What is Vino?
Vino (pronounced as ‘we-know’) is an open-source project hosted on CodePlex. It is still under development. It promises to be a mature, free and open-source operating system based not on the contemporary players in the market but on something new. Vino will be a modular operating system made both for the x86 (32-bit), x64 (64-bit) and the ARM computing platforms.
Unlike any popular operating system, Vino isn’t all about a GUI (graphical user interface). Although a GUI shell may be provided, Vino is a modular operating system where the GUI shell, file system, etc. are built above the OS in the user space. The bare Vino would be bent towards providing facilities keeping the minimum system requirements as per the system. So, a dog’s collar which would run Vino will not be geared to provide 3D accelerated graphics but good GPS navigation. Vino will also be an operating system for embedded devices.Embedded Devices, Eh?
An embedded system is a computer system designed to do one or a few dedicated and/or specific functions often with real-time computing constraints. It is embedded
as part of a complete device often including hardware and mechanical parts. By contrast, a general-purpose computer, such as a personal computer (PC), is designed to be flexible and to meet a wide range of end-user needs. Embedded systems control many devices in common use today.
So, with the Internet becoming an integral part of our life, the options for embedded systems are maximized. We will soon see a significant part of the Internet traffic to be caused by these embedded systems. Your refrigerator could order eggs from the grocery store when it sees that you are running out of eggs. You can sit at your desk and monitor your dog’s location on a map with a collar attached with an embedded system. Wrist watches, cars and many other common objects can turn into magical devices when they connect to the Internet and when they run a robust operating system designed keeping their architecture in mind.Vino is a Universal OS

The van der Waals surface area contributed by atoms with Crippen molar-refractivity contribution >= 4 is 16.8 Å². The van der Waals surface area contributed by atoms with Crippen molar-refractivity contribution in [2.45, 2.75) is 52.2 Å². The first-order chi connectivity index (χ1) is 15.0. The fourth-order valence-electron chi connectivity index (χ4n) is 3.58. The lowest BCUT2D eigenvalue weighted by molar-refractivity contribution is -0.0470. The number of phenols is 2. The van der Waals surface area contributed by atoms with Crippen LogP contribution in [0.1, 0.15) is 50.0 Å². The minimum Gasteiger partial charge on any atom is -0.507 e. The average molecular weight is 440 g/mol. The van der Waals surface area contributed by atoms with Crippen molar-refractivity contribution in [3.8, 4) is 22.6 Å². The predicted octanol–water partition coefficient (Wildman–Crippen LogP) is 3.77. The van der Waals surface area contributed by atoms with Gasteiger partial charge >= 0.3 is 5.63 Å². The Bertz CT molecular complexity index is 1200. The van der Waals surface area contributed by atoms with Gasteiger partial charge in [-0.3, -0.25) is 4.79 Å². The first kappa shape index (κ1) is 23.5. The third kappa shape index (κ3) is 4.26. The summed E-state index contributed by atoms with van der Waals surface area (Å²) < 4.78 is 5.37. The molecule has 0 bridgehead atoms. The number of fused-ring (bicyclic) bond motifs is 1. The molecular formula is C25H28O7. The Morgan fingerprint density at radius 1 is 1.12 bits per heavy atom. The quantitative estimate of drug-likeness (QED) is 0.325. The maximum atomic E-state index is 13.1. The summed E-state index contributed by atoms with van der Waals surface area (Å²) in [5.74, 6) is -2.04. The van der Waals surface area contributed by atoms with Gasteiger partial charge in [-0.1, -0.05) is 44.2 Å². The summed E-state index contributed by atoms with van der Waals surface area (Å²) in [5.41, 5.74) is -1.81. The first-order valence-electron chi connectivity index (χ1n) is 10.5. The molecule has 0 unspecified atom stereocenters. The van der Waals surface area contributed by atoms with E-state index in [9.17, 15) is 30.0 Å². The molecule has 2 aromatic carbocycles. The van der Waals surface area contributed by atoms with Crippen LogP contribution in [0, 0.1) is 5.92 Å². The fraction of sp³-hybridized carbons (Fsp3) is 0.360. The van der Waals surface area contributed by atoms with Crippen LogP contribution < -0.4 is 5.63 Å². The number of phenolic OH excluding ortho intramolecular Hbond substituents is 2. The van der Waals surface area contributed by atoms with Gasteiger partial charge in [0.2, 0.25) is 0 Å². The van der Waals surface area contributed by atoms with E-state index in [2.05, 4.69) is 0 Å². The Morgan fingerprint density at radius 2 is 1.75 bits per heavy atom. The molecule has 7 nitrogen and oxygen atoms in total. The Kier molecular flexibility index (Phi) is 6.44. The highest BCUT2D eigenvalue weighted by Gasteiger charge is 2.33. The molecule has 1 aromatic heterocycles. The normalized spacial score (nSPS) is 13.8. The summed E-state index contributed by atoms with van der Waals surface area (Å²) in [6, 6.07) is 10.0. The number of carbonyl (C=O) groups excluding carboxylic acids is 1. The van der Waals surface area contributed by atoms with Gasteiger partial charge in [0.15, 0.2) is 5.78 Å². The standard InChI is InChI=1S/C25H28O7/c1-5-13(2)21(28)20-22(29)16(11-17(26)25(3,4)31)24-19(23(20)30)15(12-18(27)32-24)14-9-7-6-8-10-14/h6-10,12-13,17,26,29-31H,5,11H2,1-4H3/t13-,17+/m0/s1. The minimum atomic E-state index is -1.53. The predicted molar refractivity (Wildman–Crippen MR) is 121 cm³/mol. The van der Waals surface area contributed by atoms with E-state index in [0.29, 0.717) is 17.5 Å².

This is where Vino comes. Vino, by itself is basically an operating system kernel which cannot do much other than load and execute modules which are programs that run above the Vino kernel. So Vino can be running on a ‘smart’
router, a desktop computer connected to the router or the server to which the router will take you.
Contrary to popular vote that breaking the OS into modules will result in lesser efficiency and performance, it holds true that running 3D acceleration in a wrist watch is not a very efficient thought. So, separating the OS into modules is indeed required for developing Vino. The modular approach keeps things simple and also helps managing bugs efficiently.Coding Language
Vino will open a world of creating operating systems in Java. With creations like JOS, JNODE, JavaOS is a pretty nice thought. However, the user programs themselves will follow a more loose specification in terms of the coding language. Therefore, till now, the planning says that the kernel will be created in C / C++ and assembly language (for low-level stuff like bootloading) and the user programs will support Java, QML, Python and web-based languages like HTML5, CSS, PHP, etc.We need loads of HELP!!
We are short-staffed. We are broke. We are in deep-s***. So we need your help. You might want to drop us a mail at firstname.lastname@example.org